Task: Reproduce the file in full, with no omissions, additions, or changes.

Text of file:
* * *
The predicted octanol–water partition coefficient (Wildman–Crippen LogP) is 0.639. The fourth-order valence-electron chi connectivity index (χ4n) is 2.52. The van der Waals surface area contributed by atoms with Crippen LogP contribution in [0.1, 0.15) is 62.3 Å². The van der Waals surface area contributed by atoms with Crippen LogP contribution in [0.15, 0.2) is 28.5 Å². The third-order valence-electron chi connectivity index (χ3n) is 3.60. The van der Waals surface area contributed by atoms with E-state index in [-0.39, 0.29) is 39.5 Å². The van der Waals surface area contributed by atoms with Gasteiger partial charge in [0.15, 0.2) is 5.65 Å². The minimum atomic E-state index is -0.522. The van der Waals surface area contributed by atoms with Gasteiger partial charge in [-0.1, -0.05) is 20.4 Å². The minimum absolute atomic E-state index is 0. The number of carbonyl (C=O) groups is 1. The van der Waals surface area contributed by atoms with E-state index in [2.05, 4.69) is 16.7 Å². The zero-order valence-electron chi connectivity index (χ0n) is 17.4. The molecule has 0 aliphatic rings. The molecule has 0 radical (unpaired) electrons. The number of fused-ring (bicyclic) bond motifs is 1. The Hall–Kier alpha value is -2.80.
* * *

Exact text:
The predicted octanol–water partition coefficient (Wildman–Crippen LogP) is 0.639. The fourth-order valence-electron chi connectivity index (χ4n) is 2.52. The van der Waals surface area contributed by atoms with Crippen LogP contribution in [0.1, 0.15) is 62.3 Å². The van der Waals surface area contributed by atoms with Crippen LogP contribution in [0.15, 0.2) is 28.5 Å². The third-order valence-electron chi connectivity index (χ3n) is 3.60. The van der Waals surface area contributed by atoms with E-state index in [-0.39, 0.29) is 39.5 Å². The van der Waals surface area contributed by atoms with Gasteiger partial charge in [0.15, 0.2) is 5.65 Å². The minimum atomic E-state index is -0.522. The van der Waals surface area contributed by atoms with Gasteiger partial charge in [-0.1, -0.05) is 20.4 Å². The minimum absolute atomic E-state index is 0. The number of carbonyl (C=O) groups is 1. The van der Waals surface area contributed by atoms with E-state index in [2.05, 4.69) is 16.7 Å². The zero-order valence-electron chi connectivity index (χ0n) is 17.4. The molecule has 0 aliphatic rings. The molecule has 0 radical (unpaired) electrons. The number of fused-ring (bicyclic) bond motifs is 1. The Hall–Kier alpha value is -2.80.